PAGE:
Following the Civil War, thousands of black cavalrymen were recruited by the U.S. government to open the West. Looking for opportunity and freedom, these soldiers were pitted against Native Americans like Geronimo. This meticulously researched story is illustrated with archival photos and recounts a stirring, but little known, chapter in our ...
Following the Civil War, thousands of black cavalrymen were recruited by the U.S. government to open the West. Looking for opportunity and freedom, these soldiers were pitted against Native Americans like Geronimo. This meticulously researched story is illustrated with archival photos and recounts a stirring, but little known, chapter in our nation's history.
Good. Ex-library. Trade paperback (US). Glued binding. 180 p. Contains: Illustrations. Audience: Children/juvenile. Ex-library edition with stamps, marks and check out sheet. Text and illustrations excellent.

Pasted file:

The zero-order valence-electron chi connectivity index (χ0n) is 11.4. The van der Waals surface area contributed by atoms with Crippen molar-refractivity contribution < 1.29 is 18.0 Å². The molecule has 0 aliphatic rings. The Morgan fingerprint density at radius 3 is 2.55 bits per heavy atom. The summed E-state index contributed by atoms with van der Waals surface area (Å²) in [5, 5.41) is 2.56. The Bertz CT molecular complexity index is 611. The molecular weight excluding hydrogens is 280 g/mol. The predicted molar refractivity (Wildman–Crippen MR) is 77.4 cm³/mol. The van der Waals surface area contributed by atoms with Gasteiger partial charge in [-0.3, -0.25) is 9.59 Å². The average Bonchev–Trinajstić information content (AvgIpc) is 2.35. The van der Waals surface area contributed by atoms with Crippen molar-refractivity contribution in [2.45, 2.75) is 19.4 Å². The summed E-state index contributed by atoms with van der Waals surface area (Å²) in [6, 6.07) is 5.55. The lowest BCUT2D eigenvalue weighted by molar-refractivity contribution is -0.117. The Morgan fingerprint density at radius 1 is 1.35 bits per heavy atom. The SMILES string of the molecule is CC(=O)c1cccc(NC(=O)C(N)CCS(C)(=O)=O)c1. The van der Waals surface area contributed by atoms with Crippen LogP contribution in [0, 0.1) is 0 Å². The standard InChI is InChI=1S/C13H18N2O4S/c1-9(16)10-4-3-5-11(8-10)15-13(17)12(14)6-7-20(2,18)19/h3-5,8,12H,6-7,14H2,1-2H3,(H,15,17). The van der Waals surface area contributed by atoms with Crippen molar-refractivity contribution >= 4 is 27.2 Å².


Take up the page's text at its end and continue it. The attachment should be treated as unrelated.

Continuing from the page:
Publishers Weekly, 1993-11-15 In this well-researched, revealing book, journalist Cox ( Undying Glory ) tells the story of the all-black units of the 9th and 10th Cavalry, also known as the Buffalo Soldiers. The book focuses on the years between 1866 and 1891, when the Buffalo Soldiers rode hundreds of thousands of miles on the western frontier, mapping uncharted territory and laying the groundwork for the creation of eight states. They achieved these goals despite consistently being treated as inferiors, receiving the poorest horses and equipment, and being assigned tasks considered too dangerous for white soldiers. Of equal interest is the role the Buffalo Soldiers played in removing Native Americans from their homelands; the author effectively argues that the American government--George Armstrong Custer and Theodore Roosevelt in particular--used one oppressed group to systematically destroy another in order to win land for white settlers under the guise of patriotism. Cox eloquently articulates the dilemma many soldiers faced as they were forced to choose between their jobs and their consciences. Although the narrative sometimes falls into a cataloguing of expeditions and battles, it provides new insights into a fascinating piece of American history and challenges traditional visions of westward expansion. Ages 8-14. (Nov.)
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